Before last month's announcement, rumors abounded about possible buyers, from Robert Redford, who had entered retailing with his Sundance stores, to president Jeff Bezos. There was also widespread speculation that the store would simply close its doors.

In looking for a successor, Carr hoped to find a buyer who wouldn't destroy or change the store too radically.

"That would have broken my heart, if that had happened here," he said. "The money is not so important if you lose all that tradition. I can't imagine a chain running our operation."

Carr approached Sher late last year about selling the store. Unlike Elliott Bay Book Company, which sells newly published books, Sher's Third Place Books sells both used and new books. It was a strategy that Carr had recognized as essential for his store's survival, though he balked at taking on the financial load of adding an inventory of used books.

"It's a very different business, and I wasn't up to it," Carr said.

Carr also knew he was exhausted. He didn't want to hang on to the store and let it slide so far down that it would be beyond rescue.

On Wednesday, just hours after signing the papers that ended his ownership of Elliott Bay Book Company, Carr began the task he had fought five years to avoid: firing his entire staff.

One by one, from a young cafe worker hired just months earlier to a veteran book buyer who stocked the store's shelves shortly after it opened, the employees streamed into Carr's offices for a final tete-a-tete with their old boss.

The firings were a formality. As part of last week's changeover from one company to another, Carr had to let go of all his employees, though they would all be rehired by Third Place Books, the store's new owner. More than anything, it was a chance for Carr to individually thank his staff and for them to bid him goodbye.

Although Carr tried to keep the meetings lighthearted, joking with his employees about having to fire them, it wasn't possible to push back the looming veil of sadness.

After one of his employees gave him a goodbye hug and wished him well, Carr, clearly moved, sat silently for a few seconds to regain his composure.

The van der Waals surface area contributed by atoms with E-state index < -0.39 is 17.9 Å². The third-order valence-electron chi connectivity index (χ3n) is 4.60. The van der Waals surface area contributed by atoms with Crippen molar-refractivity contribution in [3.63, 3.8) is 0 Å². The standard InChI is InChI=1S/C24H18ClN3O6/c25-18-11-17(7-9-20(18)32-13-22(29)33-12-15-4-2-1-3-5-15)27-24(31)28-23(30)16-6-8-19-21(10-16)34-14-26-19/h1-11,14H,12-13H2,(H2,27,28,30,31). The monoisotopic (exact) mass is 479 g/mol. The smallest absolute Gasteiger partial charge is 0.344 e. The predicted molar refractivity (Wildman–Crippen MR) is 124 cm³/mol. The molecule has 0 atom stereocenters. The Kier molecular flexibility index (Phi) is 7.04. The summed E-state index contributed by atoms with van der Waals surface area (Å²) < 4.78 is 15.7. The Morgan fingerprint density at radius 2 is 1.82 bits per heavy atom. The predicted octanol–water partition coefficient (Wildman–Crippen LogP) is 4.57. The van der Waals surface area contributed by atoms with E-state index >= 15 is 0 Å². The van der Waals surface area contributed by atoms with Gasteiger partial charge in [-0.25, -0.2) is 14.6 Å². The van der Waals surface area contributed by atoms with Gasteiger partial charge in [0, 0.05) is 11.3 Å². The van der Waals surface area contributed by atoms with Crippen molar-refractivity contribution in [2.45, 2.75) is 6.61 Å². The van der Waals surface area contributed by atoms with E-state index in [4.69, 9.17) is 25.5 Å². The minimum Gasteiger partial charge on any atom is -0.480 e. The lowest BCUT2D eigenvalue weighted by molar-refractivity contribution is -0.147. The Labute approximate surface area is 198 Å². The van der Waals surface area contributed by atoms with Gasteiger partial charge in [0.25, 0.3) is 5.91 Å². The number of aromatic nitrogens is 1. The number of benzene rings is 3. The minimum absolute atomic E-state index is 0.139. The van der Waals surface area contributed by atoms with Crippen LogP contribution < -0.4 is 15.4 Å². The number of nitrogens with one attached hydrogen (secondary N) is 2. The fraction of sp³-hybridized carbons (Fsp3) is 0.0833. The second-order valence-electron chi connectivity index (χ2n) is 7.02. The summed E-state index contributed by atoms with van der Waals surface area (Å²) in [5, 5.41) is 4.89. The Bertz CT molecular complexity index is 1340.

"There's a lot of emotion in this . . .," he tried to explain, dabbing the corners of his eyes. "This feels very strange."

Carr's departure will also be felt by the broader Pioneer Square business community.

"He has allowed Pioneer Square to have a voice in city government because he's widely respected and admired," said Bif Brigman, owner of Laguna, a Pioneer Square business that sells collectible ceramics. "He made the best choice he could. Great men with vision are hard to come by."

Over the years, Carr has been a loyal supporter and a good friend who has selflessly offered counsel, said Anna Williams, co-owner of Ragazzi's Flying Shuttle, a women's clothing and jewelry store in Pioneer Square.

"I'm really going to miss him in the neighborhood," Williams said.

Carr says he has no clear plans beyond spending more time with his youngest daughter, 12-year-old Nora, and attending to long-neglected home and garden projects.

For years, the ferry to Alaska left from the pier just down the street from Elliott Bay Book Company. Its comings and goings were marked by the sudden ebb and flow of customer traffic at the store. Carr said he has never been to Alaska and has always dreamed of going.

He does intend to continue his involvement with a lawsuit by independents against Barnes & Noble and Borders, but the suit is still a year or more from trial.

"There are a lot of possibilities," he said, clearly relishing the thought. "I don't want to make any commitments at the moment. I just want to go out and sigh and let all the stress devils escape."